Aerodynamics and drag

Any body that moves through a gas or a liquid creates drag. Drag causes a constant dissipation of the energy that the moving body has, which means the moving body has to constantly expend energy in order to keep going. Only in a complete vacuum, e.g. space, does a body that has been set in motion retain its velocity without further expenditure of energy. Of course space is otherwise very inhospitable, so organisms have evolved and machines been designed in order to cope with the realities of drag in a gas (e.g. our atmosphere) or a liquid (e.g. the water in our oceans).


Fish and marine mammals have evolved torpedo or droplet like shapes, with ultra smooth skin. Fast moving land animals have evolved limbs with the main muscles attached high on the limb to reduce the turbulence they create as they move at high speed. Birds have streamlined bodies and retract their feet when flying, all of which reduces air drag. Cars, once box/brick like looking vehicles have over the decades been shaped by designers to be more an more aerodynamic, with dramatic reductions in fuel consumption as a result. Submarines and airplanes are not brick shaped craft with myriads of external attachments, but sleek and smooth somewhat drop-shaped machines that can slice through the water/air at high speed.

The laws of physics have it that the drag created by a body moving through a gas or liquid increases with the square of the velocity with which that body moves. Put it in a different way, going from A to B in a liquid or gas at 100 mph / 160 kph (in an ideal lab scenario and all else being equal) requires not the same, not twice but four times as much energy as going at 50 mph. Since power is a measure of energy per unit time, and the time available to output the required energy at 100 mph is only half that when moving at 50 mph, the power required to move twice as fast adds another factor of 2. So it takes 8 times as much power to move at 100 mph than is required to move at 50 mph. Building and installing an engine with 8 times more power or somehow attaching muscles to an animal to make it 8 times as strong is a huge problem, it adds weight, it requires more bulk, it is more costly. This is why aerodynamic streamlining is so closely connected to moving at high speed, because it increases speed by saving energy, rather than by adding more power.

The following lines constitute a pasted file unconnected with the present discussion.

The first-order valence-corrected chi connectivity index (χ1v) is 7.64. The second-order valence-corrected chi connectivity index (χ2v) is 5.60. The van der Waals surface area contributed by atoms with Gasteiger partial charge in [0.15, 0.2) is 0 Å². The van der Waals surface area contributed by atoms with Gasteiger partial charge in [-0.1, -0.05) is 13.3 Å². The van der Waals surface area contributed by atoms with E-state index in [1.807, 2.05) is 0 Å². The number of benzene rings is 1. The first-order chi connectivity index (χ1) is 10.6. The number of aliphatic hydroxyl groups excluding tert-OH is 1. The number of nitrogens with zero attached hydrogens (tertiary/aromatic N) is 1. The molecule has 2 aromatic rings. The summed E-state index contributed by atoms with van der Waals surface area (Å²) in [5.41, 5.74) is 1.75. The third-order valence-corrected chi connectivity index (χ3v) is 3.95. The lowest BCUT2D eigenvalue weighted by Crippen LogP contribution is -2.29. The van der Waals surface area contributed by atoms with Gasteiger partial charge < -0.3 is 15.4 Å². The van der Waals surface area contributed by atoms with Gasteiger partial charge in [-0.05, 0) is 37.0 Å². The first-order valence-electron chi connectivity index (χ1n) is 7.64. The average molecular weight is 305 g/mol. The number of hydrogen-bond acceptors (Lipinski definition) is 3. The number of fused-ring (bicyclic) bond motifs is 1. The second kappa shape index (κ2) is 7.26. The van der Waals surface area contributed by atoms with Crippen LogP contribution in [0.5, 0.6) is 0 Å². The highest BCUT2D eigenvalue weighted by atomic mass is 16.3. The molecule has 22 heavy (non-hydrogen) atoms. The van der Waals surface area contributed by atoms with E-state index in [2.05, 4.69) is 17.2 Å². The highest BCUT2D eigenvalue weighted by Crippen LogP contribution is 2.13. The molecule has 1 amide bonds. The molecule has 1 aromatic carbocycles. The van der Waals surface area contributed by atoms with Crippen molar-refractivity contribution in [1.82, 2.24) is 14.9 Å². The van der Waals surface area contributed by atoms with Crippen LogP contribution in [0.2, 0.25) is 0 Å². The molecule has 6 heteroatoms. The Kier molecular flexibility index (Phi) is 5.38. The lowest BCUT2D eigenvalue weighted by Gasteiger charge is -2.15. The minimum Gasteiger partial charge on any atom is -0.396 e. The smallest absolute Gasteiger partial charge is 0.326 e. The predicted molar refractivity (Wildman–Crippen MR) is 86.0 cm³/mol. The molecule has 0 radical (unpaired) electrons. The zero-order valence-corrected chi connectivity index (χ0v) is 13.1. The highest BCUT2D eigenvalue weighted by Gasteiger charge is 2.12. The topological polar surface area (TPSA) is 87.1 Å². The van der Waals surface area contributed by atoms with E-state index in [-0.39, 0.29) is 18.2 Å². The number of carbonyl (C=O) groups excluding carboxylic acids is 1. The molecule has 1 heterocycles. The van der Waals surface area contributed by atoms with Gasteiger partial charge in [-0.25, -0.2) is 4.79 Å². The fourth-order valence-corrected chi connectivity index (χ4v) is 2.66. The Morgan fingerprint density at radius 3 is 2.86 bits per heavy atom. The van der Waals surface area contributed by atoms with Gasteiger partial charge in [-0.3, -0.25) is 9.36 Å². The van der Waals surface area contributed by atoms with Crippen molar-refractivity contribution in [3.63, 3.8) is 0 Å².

The air drag acting on an aerial vehicle has different sources. A major source is form drag. Pulling a brick through the air is far harder than pulling a drop shaped sleek body of the exact same size. A brick moving through the air creates a huge amount of energy expensive turbulence, while an ideal drop or egg shaped, streamlined body, leaves the air through which it moves almost undisturbed.

Another major source of airdrag is skin friction, which describes how energy is lost due to air molecules 'rubbing' against the skin of a body moving through the air. The less total area a body moving through the air has, the less the air friction. Highly aerodynamic, streamlined bodies, typically experience the vast majority of their airdrag coming from skin friction as the form drag component has been largely eliminated due to the streamlining.

The Cd valued of an airplane is measured experimentally in a wind tunnel and describes its aerodynamic efficiency. A value of 0.1 indicates a more aerodynamically efficient airplane, than a value of 0.2. However, this value is typically calculated in relationship to the wing area of the aircraft. When multiplying the Cd value of an airplane with its wing area one arrives at what is called the Drag Area. The Drag Area roughly describes the effective air resistance the aircraft experiences AS IF the airplane was a flat, square plate with area Cd x wing area, dragged through the air.